A big concern for many travelling to Bogotá and within Colombia is safety. Is Bogotá safe? How do I stay safe? This was a big concern for me before moving to Bogotá. But in my three years living here, I was not robbed or harmed in any way.
As a woman, you often get called out by men while on the street. This was not something new to me as this was common in my hometown as well. Simply ignore. And from my experience, I can tell you what else has worked for me.
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This post is not intended to offend anyone but rather to keep anyone safe in Bogotá and Colombia (even if it may seem a bit much for some). There are some of these things you will see the locals do but better to be safe and avoid these.
If you want to go exploring, you can also book a tour so you have someone’s help.
Table of Contents
1. No Dar Papaya – Colombian Saying
This is a saying in Colombia about staying safe, it literally translates to “don’t give papaya”. What does that even mean? It actually is a really good saying relating to safety basically meaning do not show what you have, or it can be taken from you.
For example, if you are holding a block of gold or have it in your back pocket, it will most likely be taken from you. This is an extreme example because generally, no one walks around with gold, but the more practical examples will be saved for later.
People worry about safety especially given the protests that occur, and it is still possible.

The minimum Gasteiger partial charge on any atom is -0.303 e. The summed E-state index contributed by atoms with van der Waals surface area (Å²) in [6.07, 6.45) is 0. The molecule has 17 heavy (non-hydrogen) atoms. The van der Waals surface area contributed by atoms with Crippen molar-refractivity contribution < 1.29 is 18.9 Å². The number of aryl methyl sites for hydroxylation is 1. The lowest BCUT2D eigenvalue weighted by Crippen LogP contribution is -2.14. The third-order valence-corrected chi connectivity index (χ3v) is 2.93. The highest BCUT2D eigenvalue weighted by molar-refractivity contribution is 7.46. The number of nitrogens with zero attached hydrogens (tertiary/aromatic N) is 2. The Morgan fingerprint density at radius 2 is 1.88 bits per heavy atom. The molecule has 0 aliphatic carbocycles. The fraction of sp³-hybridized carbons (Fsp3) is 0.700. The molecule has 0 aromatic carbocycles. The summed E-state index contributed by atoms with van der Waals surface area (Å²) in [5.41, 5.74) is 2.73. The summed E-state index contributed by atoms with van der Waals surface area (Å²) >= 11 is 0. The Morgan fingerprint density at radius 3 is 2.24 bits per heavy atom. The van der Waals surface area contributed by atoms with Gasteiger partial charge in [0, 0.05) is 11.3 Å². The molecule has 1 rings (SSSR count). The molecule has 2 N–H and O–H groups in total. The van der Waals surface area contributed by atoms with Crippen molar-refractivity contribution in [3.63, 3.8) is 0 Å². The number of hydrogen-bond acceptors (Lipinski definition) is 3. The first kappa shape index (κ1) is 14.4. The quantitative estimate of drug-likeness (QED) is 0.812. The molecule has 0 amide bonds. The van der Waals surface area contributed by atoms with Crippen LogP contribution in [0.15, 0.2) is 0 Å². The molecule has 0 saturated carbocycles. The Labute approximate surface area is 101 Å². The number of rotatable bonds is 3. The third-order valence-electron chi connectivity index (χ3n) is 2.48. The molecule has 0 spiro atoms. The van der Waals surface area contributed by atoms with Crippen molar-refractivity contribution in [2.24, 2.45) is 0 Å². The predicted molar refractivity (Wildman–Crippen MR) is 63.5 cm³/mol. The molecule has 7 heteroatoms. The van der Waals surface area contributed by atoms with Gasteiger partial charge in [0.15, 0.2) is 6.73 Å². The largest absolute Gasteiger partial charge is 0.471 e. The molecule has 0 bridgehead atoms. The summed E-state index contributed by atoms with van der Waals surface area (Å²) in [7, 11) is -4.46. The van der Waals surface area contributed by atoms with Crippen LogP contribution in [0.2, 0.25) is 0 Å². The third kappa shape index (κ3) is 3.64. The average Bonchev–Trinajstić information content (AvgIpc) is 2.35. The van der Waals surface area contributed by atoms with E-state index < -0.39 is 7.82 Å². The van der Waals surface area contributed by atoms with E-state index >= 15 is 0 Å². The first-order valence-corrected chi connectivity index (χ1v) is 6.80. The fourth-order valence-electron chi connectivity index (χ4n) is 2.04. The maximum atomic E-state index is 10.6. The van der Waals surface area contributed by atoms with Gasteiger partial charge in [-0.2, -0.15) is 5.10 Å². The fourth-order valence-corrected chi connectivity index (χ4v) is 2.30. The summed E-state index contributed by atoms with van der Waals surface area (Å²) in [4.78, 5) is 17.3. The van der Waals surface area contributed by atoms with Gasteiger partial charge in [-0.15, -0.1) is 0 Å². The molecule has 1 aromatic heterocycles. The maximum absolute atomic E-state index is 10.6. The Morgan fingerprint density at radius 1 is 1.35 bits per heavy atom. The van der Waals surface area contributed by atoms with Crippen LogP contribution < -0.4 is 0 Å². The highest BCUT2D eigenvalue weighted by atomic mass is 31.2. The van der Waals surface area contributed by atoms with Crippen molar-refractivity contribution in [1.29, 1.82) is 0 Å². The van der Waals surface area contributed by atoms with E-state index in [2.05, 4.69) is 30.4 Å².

2. Being Safe with Your Phone in Bogotá
We have to be extra careful with using our phones in public, on the roadside, and even in cars. This is the same concept of safety as no dar papaya just specific to phone use. We are so attached to our phones and end up walking around holding them, but this is not safe to do in Bogotá.
It is likely that you will not be holding it for long. Even if you are in a car with your window down, there is a risk as someone can easily pass and stick their hand in to grab your phone.
One time in an Uber, I didn’t notice that my window was a bit too open, and the driver actually told me to be careful. He would know! So I rolled it up so that there was only a crack that a hand could not reach through.
This is also the case if you are standing close to the roadway or waiting for transport close to the roadway. A motorcycle can very easily pass and swipe it out of your hand.
I have had this happen to a friend. He was standing at the side of the road waiting for a bus but with the traffic, he decided to check his phone to see if Uber would be quicker. A motorcycle passed and someone tried to grab the phone from him but fortunately did not get the phone.
Unfortunately, the phone still catapulted out of his hand and into the road, which was then run over by cars. She ran into the road to retrieve it, but it was damaged beyond repair, so she had to buy a new one. The broken phone still haunted her with his alarm going off every day until it eventually died.